Labor talks to resume with renewed hopes of saving season
NEW YORK (Reuters) - The National Hockey League (NHL) and union representing its locked-out players were expected to resume talks on Thursday aimed at salvaging the season.
Neither side was able to confirm exactly when they would reconvene but the NHL Players' Association (NHLPA) indicated talks would resume after the union held its own internal meeting at a midtown Manhattan hotel.
The latest news came after a small group of NHL owners and players spent two consecutive days behind closed doors without key negotiators in the room trying to end a bitter labor dispute that has delayed the start of the season.
NHL Deputy Commissioner Bill Daly told reporters late on Wednesday that the marathon talks were generally positive but work still had to be done to end the nearly three-month lockout.
"We obviously had a number of meetings today over many hours," said Daly. "(We) had good, candid dialogue on a lot of issues. There continues to be some critical open issues between the two parties and we understand the union should be getting back to us on some of those issues."
Pittsburgh Penguins captain Sidney Crosby was among a select group of players who met with a handful of team owners after previous talks collapsed.
NHL Commissioner Gary Bettman and union boss Donald Fehr both agreed to take a break from the latest round of talks but were expected to rejoin later on Thursday.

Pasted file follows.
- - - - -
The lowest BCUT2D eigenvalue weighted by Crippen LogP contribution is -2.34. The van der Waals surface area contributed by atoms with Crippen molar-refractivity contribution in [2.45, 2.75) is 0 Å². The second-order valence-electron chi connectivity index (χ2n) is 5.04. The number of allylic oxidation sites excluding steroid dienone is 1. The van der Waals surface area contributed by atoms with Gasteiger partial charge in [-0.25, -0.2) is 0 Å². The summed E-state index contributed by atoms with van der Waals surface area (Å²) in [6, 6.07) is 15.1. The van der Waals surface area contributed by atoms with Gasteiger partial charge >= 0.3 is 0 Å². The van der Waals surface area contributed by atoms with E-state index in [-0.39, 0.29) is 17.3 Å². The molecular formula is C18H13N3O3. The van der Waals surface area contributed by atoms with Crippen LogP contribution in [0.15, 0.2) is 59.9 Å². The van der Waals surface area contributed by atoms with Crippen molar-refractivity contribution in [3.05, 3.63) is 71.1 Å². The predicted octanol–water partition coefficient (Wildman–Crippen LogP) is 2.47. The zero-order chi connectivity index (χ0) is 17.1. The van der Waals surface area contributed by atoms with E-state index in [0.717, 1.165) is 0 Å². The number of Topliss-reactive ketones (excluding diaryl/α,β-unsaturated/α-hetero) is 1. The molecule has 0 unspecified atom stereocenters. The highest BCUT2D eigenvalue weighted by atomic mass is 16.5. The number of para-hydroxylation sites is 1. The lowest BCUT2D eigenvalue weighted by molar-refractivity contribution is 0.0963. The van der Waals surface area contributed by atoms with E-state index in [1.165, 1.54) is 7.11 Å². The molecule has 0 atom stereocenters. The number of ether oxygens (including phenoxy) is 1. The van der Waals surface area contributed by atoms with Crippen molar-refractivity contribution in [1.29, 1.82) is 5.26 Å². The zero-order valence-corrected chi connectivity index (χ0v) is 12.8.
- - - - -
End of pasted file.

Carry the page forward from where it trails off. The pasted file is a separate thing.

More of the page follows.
FAILED MEDIATION TALKS
This week's discussions, aimed at ending a lockout that has already canceled about one-third of the 2012-13 season, were the first between the two sides since U.S. federal mediators failed to kickstart talks last week.
The NHL and the union representing its players have been without a collective bargaining agreement since mid-September, resulting in the scrubbing of 422 regular season games and the All-Star Weekend in Columbus that was scheduled for January.
The lockout, which the NHL has said is costing it about $18-$20 million per day, is centered around a dispute over how to split the league's $3.3 billion revenue.
It is the fourth work stoppage in 20 years for the NHL and the first since a lockout led to cancellation of the 2004-05 season.
While both sides have agreed in principle to a 50-50 split of revenues they had remained at odds over how to reach the target, with owners demanding an immediate reduction from the 57 percent players received under the previous agreement, while the union sought to see cuts brought in gradually.
The players and owners also had deep differences on several other key points, including contract restraints and free agency.
(Editing by Julian Linden)
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